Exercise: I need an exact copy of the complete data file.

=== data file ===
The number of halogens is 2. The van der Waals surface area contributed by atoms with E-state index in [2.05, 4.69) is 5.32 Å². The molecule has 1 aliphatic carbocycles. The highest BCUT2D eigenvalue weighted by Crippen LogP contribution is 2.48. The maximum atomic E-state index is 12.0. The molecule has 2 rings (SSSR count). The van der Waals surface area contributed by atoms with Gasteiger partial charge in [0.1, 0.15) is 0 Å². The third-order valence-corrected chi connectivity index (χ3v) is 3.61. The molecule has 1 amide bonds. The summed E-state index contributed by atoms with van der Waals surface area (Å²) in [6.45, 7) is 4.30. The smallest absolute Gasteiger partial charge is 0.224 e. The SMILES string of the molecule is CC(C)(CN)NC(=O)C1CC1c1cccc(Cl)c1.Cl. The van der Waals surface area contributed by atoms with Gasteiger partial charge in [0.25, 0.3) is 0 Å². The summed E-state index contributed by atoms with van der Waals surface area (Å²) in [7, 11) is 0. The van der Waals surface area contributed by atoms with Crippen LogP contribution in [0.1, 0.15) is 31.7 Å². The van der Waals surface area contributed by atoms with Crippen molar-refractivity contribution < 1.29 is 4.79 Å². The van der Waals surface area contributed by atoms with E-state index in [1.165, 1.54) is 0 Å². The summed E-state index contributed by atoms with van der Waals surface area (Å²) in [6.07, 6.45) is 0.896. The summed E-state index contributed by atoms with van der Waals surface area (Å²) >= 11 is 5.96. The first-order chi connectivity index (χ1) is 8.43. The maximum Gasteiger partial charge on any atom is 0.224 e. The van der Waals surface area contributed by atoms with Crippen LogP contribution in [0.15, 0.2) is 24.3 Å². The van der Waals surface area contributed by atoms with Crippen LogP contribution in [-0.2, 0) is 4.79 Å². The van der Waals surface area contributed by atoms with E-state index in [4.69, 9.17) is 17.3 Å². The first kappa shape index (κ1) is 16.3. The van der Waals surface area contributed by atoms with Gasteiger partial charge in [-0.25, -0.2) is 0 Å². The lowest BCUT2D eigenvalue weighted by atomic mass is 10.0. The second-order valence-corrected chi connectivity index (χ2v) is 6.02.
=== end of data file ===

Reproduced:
The number of halogens is 2. The van der Waals surface area contributed by atoms with E-state index in [2.05, 4.69) is 5.32 Å². The molecule has 1 aliphatic carbocycles. The highest BCUT2D eigenvalue weighted by Crippen LogP contribution is 2.48. The maximum atomic E-state index is 12.0. The molecule has 2 rings (SSSR count). The van der Waals surface area contributed by atoms with Gasteiger partial charge in [0.1, 0.15) is 0 Å². The third-order valence-corrected chi connectivity index (χ3v) is 3.61. The molecule has 1 amide bonds. The summed E-state index contributed by atoms with van der Waals surface area (Å²) in [6.45, 7) is 4.30. The smallest absolute Gasteiger partial charge is 0.224 e. The SMILES string of the molecule is CC(C)(CN)NC(=O)C1CC1c1cccc(Cl)c1.Cl. The van der Waals surface area contributed by atoms with Gasteiger partial charge in [0.25, 0.3) is 0 Å². The summed E-state index contributed by atoms with van der Waals surface area (Å²) in [7, 11) is 0. The van der Waals surface area contributed by atoms with Crippen LogP contribution in [0.1, 0.15) is 31.7 Å². The van der Waals surface area contributed by atoms with Crippen molar-refractivity contribution < 1.29 is 4.79 Å². The van der Waals surface area contributed by atoms with E-state index in [1.165, 1.54) is 0 Å². The summed E-state index contributed by atoms with van der Waals surface area (Å²) in [6.07, 6.45) is 0.896. The summed E-state index contributed by atoms with van der Waals surface area (Å²) >= 11 is 5.96. The first-order chi connectivity index (χ1) is 8.43. The maximum Gasteiger partial charge on any atom is 0.224 e. The van der Waals surface area contributed by atoms with Crippen LogP contribution in [0.15, 0.2) is 24.3 Å². The van der Waals surface area contributed by atoms with Crippen LogP contribution in [-0.2, 0) is 4.79 Å². The van der Waals surface area contributed by atoms with E-state index in [4.69, 9.17) is 17.3 Å². The first kappa shape index (κ1) is 16.3. The van der Waals surface area contributed by atoms with Gasteiger partial charge in [-0.25, -0.2) is 0 Å². The lowest BCUT2D eigenvalue weighted by atomic mass is 10.0. The second-order valence-corrected chi connectivity index (χ2v) is 6.02.